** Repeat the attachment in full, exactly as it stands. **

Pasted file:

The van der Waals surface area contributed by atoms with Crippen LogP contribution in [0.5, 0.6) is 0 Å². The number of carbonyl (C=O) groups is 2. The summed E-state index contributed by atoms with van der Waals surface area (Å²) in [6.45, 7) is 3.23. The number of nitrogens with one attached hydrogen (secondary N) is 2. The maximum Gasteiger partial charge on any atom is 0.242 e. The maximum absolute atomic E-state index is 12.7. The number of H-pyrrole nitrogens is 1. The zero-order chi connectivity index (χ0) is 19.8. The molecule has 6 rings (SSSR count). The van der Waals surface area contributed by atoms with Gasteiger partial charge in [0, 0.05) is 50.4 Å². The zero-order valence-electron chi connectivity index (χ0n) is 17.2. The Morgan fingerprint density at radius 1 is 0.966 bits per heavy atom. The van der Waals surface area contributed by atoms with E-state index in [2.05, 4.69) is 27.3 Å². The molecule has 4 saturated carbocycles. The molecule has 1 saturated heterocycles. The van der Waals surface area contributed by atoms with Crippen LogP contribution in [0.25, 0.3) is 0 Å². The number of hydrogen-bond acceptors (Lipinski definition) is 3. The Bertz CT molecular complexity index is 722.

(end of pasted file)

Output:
The van der Waals surface area contributed by atoms with Crippen LogP contribution in [0.5, 0.6) is 0 Å². The number of carbonyl (C=O) groups is 2. The summed E-state index contributed by atoms with van der Waals surface area (Å²) in [6.45, 7) is 3.23. The number of nitrogens with one attached hydrogen (secondary N) is 2. The maximum Gasteiger partial charge on any atom is 0.242 e. The maximum absolute atomic E-state index is 12.7. The number of H-pyrrole nitrogens is 1. The zero-order chi connectivity index (χ0) is 19.8. The molecule has 6 rings (SSSR count). The van der Waals surface area contributed by atoms with Gasteiger partial charge in [0, 0.05) is 50.4 Å². The zero-order valence-electron chi connectivity index (χ0n) is 17.2. The Morgan fingerprint density at radius 1 is 0.966 bits per heavy atom. The van der Waals surface area contributed by atoms with E-state index in [2.05, 4.69) is 27.3 Å². The molecule has 4 saturated carbocycles. The molecule has 1 saturated heterocycles. The van der Waals surface area contributed by atoms with Crippen LogP contribution in [0.25, 0.3) is 0 Å². The number of hydrogen-bond acceptors (Lipinski definition) is 3. The Bertz CT molecular complexity index is 722.